Boulder County recently installed boot brush stations at trailheads to encourage hikers, volunteers, and Parks & Open Space workers to brush off their boots when entering and exiting trails. The boot brush stations mitigate the spread of invasive and unwanted plant species, promoting conservation, environmental protection, and biodiversity.
Preventing the spread of noxious weeds from one place to the next is difficult, but it is an easy way to reduce weeds. In Boulder County, cheatgrass, common teasel, common mullein, musk thistle, and Dalmatian toadflax are only a few of the most problematic weeds. These plants easily spread their seeds from our hiking boots. Noxious weeds have prolific seed bearing to out-compete plants deer eat, overshadow tree seedlings turkeys feed on, and damage the biodiversity hikers enjoy.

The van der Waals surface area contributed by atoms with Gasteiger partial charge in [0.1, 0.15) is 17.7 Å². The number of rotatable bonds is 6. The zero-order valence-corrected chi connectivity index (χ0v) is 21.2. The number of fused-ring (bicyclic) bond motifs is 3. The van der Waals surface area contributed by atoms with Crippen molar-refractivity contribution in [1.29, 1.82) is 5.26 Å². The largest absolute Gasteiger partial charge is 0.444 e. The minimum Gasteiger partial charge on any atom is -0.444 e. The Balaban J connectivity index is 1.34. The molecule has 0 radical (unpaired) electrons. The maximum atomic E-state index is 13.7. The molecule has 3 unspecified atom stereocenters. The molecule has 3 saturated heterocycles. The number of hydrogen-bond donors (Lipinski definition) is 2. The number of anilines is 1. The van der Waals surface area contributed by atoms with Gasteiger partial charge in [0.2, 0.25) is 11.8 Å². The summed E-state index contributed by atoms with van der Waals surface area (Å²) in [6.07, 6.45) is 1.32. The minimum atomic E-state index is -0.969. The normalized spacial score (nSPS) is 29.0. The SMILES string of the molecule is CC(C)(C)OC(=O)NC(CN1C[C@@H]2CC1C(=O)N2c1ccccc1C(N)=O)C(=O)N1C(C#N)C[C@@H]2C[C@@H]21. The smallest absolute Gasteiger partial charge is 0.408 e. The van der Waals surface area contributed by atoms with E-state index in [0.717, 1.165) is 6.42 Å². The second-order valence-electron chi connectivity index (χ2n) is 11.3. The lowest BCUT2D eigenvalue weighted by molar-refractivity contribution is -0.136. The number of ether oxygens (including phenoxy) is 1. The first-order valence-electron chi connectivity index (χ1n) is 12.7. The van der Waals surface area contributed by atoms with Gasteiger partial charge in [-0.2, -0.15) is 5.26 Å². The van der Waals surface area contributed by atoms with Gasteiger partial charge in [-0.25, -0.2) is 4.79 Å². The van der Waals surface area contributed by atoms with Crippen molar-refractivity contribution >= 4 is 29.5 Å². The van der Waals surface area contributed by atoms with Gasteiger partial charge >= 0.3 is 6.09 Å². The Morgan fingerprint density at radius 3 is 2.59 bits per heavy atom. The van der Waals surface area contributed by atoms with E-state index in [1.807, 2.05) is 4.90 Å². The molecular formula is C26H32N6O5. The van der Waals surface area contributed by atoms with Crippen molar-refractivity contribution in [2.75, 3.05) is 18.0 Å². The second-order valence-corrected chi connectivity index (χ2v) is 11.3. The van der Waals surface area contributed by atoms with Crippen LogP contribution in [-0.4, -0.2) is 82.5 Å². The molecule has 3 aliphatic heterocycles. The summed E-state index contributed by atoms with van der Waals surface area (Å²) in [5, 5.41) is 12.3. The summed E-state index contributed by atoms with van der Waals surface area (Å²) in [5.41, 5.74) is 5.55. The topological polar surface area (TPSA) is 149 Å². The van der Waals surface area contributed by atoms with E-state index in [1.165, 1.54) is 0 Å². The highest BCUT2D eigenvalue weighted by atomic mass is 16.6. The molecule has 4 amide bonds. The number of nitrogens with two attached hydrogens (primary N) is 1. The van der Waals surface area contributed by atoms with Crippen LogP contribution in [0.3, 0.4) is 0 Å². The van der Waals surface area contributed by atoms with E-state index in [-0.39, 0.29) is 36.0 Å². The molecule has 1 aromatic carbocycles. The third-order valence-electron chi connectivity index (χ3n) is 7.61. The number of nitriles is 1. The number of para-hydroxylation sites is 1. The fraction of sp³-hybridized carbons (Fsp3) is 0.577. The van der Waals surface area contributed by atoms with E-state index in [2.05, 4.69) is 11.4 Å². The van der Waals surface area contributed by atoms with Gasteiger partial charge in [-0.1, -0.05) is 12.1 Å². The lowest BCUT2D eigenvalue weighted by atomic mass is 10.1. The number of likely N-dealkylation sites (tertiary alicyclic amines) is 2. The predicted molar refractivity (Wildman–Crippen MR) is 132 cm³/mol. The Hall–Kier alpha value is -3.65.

The boot brush stations are located at the trailheads of Ron Stewart Preserve at Rabbit Mountain, Heil Valley Ranch, and Hall Ranch. Boot brushing isn’t just for Parks & Open Space trails either.
Invasive plants threaten our backcountry areas as well. Inspecting your clothes and pet’s paws and fur also helps stop the spread of invasive seeds. It only takes a few moments to brush your boots and check your clothes and pets to keep our lands diverse and healthy.